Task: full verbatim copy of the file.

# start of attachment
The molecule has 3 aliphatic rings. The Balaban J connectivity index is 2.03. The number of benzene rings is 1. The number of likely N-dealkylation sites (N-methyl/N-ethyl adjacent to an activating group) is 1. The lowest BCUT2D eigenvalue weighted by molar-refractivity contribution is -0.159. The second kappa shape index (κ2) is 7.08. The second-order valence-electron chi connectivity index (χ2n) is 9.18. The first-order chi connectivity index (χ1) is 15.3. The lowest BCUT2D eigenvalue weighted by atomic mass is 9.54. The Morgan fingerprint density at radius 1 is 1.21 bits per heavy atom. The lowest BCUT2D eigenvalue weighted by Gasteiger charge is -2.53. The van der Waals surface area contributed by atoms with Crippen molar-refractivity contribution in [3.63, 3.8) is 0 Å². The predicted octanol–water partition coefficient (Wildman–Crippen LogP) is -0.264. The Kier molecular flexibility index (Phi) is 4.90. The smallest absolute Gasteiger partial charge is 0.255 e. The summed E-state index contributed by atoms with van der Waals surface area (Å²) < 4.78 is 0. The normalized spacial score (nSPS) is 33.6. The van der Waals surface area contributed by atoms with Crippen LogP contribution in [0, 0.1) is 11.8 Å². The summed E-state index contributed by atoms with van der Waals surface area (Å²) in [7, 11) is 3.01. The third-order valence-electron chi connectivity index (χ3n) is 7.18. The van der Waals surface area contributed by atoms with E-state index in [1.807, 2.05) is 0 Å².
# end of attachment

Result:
The molecule has 3 aliphatic rings. The Balaban J connectivity index is 2.03. The number of benzene rings is 1. The number of likely N-dealkylation sites (N-methyl/N-ethyl adjacent to an activating group) is 1. The lowest BCUT2D eigenvalue weighted by molar-refractivity contribution is -0.159. The second kappa shape index (κ2) is 7.08. The second-order valence-electron chi connectivity index (χ2n) is 9.18. The first-order chi connectivity index (χ1) is 15.3. The lowest BCUT2D eigenvalue weighted by atomic mass is 9.54. The Morgan fingerprint density at radius 1 is 1.21 bits per heavy atom. The lowest BCUT2D eigenvalue weighted by Gasteiger charge is -2.53. The van der Waals surface area contributed by atoms with Crippen molar-refractivity contribution in [3.63, 3.8) is 0 Å². The predicted octanol–water partition coefficient (Wildman–Crippen LogP) is -0.264. The Kier molecular flexibility index (Phi) is 4.90. The smallest absolute Gasteiger partial charge is 0.255 e. The summed E-state index contributed by atoms with van der Waals surface area (Å²) < 4.78 is 0. The normalized spacial score (nSPS) is 33.6. The van der Waals surface area contributed by atoms with Crippen LogP contribution in [0, 0.1) is 11.8 Å². The summed E-state index contributed by atoms with van der Waals surface area (Å²) in [7, 11) is 3.01. The third-order valence-electron chi connectivity index (χ3n) is 7.18. The van der Waals surface area contributed by atoms with E-state index in [1.807, 2.05) is 0 Å².